You may know Netflix as a top media entertainment provider with shows like, Orange is the New Black and Stranger Things, but behind this media giant is a high-performance company culture that seeks to attract and retain “stunning colleagues.”

Netflix believes in people over process, and promotes freedom, independence, and collaboration. Like many organizations, they have company values that sound great, but the difference is, they actually live by them.

Almost a decade ago, some of the secrets of the company’s exceptional culture were revealed in a document that was shared frequently on the Internet. The slide deck, entitled, Netflix Culture: Freedom and Responsibility not only detailed the company values, but also their philosophy on pay, benefits, and what actually makes a great company culture (hint: it’s not free espresso, sushi lunches, and great offices).

And it’s anything but traditional.

What stood out to me when I first read this document was a structure that managers use called, “The Keeper Test.”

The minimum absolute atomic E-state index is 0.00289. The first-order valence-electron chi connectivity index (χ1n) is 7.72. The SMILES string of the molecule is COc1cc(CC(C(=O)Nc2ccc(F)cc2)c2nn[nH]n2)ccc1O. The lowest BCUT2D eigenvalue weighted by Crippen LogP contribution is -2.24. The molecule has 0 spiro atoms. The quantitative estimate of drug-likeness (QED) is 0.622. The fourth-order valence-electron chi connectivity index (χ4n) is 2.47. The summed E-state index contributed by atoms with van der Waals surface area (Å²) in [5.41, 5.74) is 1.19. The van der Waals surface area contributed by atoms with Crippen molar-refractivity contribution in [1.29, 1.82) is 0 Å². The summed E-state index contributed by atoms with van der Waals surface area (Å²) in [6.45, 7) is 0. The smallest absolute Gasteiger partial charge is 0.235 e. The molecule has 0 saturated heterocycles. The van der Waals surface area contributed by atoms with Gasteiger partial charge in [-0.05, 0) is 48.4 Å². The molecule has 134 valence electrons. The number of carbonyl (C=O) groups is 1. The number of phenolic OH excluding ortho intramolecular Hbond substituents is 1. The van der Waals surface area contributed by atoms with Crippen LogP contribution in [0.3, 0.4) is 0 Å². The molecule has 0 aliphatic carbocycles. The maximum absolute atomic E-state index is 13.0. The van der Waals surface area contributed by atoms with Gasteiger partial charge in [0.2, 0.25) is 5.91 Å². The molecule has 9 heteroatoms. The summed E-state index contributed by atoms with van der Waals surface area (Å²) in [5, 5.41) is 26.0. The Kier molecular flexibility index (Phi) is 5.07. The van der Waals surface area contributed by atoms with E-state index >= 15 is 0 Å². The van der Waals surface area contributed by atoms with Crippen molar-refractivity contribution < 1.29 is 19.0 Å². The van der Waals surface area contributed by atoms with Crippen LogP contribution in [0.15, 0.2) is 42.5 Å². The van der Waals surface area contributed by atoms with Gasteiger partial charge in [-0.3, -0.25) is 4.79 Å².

Here is the Keeper Test that Netflix managers ask themselves regularly:

“Which of my people, if they told me they were leaving, for a similar job at a peer company, would I fight hard to keep at Netflix?”

And here’s what they do if someone isn’t on that list:

“The other people should get a generous severance now, so we can open a slot to try to find a star for that role.”

Many organizations talk about great workplace cultures, cohesive teams, and cross-departmental collaboration. But few companies instill practices that align with this strategy. Few companies take action when someone isn’t measuring up. It’s not what you say, it’s what you do. Talking about great cultures but not taking the necessary actions to create an exceptional culture only breeds mediocrity. Creating an exceptional place to work with stunning colleagues takes courage and consistency.